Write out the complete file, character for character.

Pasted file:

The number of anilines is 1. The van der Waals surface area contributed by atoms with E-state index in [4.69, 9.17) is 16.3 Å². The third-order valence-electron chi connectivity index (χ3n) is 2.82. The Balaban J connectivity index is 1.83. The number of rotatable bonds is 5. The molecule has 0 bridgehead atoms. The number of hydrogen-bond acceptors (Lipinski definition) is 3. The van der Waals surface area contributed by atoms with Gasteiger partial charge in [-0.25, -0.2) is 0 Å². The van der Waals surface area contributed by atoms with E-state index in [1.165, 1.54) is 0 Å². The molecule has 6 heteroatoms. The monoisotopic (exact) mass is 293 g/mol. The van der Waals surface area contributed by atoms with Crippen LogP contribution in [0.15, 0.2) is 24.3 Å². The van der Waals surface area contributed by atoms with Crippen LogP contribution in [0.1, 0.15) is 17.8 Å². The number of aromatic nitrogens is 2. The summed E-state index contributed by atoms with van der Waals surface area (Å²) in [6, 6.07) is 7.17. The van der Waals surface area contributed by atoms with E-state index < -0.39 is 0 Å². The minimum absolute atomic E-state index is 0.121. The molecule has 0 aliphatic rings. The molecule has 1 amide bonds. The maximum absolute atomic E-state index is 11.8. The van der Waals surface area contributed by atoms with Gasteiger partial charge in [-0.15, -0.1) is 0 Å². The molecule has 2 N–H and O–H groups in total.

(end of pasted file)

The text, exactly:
The number of anilines is 1. The van der Waals surface area contributed by atoms with E-state index in [4.69, 9.17) is 16.3 Å². The third-order valence-electron chi connectivity index (χ3n) is 2.82. The Balaban J connectivity index is 1.83. The number of rotatable bonds is 5. The molecule has 0 bridgehead atoms. The number of hydrogen-bond acceptors (Lipinski definition) is 3. The van der Waals surface area contributed by atoms with Gasteiger partial charge in [-0.25, -0.2) is 0 Å². The van der Waals surface area contributed by atoms with E-state index in [1.165, 1.54) is 0 Å². The molecule has 6 heteroatoms. The monoisotopic (exact) mass is 293 g/mol. The van der Waals surface area contributed by atoms with Crippen LogP contribution in [0.15, 0.2) is 24.3 Å². The van der Waals surface area contributed by atoms with Crippen LogP contribution in [0.1, 0.15) is 17.8 Å². The number of aromatic nitrogens is 2. The summed E-state index contributed by atoms with van der Waals surface area (Å²) in [6, 6.07) is 7.17. The van der Waals surface area contributed by atoms with E-state index < -0.39 is 0 Å². The minimum absolute atomic E-state index is 0.121. The molecule has 0 aliphatic rings. The molecule has 1 amide bonds. The maximum absolute atomic E-state index is 11.8. The van der Waals surface area contributed by atoms with Gasteiger partial charge in [-0.15, -0.1) is 0 Å². The molecule has 2 N–H and O–H groups in total.